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Annie Oakley Dies

Excerpted from the GREENVILLE DAILY ADVOCATE - Thursday, November 4, 1926

ANNIE OAKLEY DIES HERE LAST EVENING

WAS CHAMPION LADY SHOT OF UNITED STATES DIED AT HOME OF MISSES
BRODERICK AND ZEMER, EAST THIRD STREET, THIS CITY

End Came After Illness of Eight Weeks - She Was Champion Woman Rifle and Pistol Shot of the World-
Born in Darke County and Gained World-Wide Fame in her Profession-Traveled with Buffalo Bill Show for Many Years- Body to be Cremated at Cincinnati.

Annie Oakley (Mrs. Frank Butler), one of the noted women of America, and a native of Darke county, died at the home of the Misses Broderick and Zemer, 237 East Third street at eleven o'clock Wednesday night, where she had been ill for the last eight weeks. Her death was due to pernicious anemia.

The hand of death thus brought to a close the life of a remarkable woman. She was for long years the champion rifle and pistol shot among the women of the world, and her fame is world wide. For many years she traveled in the various countries of Europe, the Americas and the Orient, and gave exhibitions of her skill with firearms before the crowned heads of all the countries of the world, and she was the largest attraction that many of the leading shows of the world carried for a number of years.

"Annie Oakley" was born in the northeastern part of Darke county, then known as "the wilds", early in the 60's. Her parents were named Mozee and, they came from the hills of Pennsylvania some time during the early 50's. Her father was a hunter and sportsman, while her mother had a natural talent for art, a few of her crude drawings being treasured among her neighbors for many years. But...the parents knew mostly hard work among the brush and swampy land, and they were very poor.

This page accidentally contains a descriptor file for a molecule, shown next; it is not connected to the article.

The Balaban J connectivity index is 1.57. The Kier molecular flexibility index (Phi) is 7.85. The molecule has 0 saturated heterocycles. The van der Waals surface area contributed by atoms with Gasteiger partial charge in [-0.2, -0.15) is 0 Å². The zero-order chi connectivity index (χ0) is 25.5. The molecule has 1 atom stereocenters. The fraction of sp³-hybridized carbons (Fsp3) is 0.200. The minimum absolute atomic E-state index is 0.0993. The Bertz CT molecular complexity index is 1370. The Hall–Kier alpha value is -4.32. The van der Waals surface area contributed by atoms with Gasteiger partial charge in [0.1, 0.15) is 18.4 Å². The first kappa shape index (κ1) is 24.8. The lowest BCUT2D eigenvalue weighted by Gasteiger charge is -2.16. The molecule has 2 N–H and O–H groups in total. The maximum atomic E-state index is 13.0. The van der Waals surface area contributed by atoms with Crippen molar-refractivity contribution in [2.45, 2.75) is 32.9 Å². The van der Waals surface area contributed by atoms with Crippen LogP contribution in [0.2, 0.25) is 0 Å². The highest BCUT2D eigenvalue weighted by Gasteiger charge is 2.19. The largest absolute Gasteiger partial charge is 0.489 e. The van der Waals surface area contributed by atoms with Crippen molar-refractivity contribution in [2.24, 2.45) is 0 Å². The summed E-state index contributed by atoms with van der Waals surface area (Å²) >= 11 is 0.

The ability of Annie to handle a gun seems to have come with her birth. At the age of six years she would secretly follow her brother when he went hunting, and when discovered would plead to be permitted to go along.

When about eight years of age she had her first experience with a rifle. Seeing a squirrel at play on a rail fence one day when alone, she got down her father's old nuzzle loader, and resting the gun across the limb, cut the squirrel's throat with a bullet.

After that she was permitted to shoot the rifle occasionally, and when twelve years old, was given a rifle and shotgun of her own, and her skill with these guns was to be a great help to the family in a short time.

During her career, Annie Oakley established many records with a rifle, among her best being the breaking of 945 tossed balls out of a 1000; 96 small clay pigeons out of 100, 50 straight double clays and 49 live birds out of 50. It is also recorded that she broke 4,772 glass balls out of 5,000 in one days shooting. She has shot wild deer in America, wild bear in Germany, and roebuck in Austria.

Annie Oakley was slight in build, a little below the average in height. She had clear, keen, blue-gray eyes, and black flowing hair, that turned white in one night while in a train wreck. She possessed a rare modesty for a person that had followed the life she did, and was unaffected and sincere, and of charming personality.

FUNERAL SERVICES FOR ANNIE OAKLEY

Funeral Services for Annie Oakley will be simple and brief. They will be absolutely private, in accordance with her wish, being attended by her very near relatives, including her brother, John Mozee, who will arrive here from Oklahoma tonight.

This service will be held Friday morning, with the Rev. Wessel officiating. Following this the body will be taken to Cincinnati, where it will be cremated, and later the ashes will be brought to Greenville, and will be buried in the grave prepared for them in the little cemetery at Brock.

Last Updated on Monday, 05 April 2010 13:30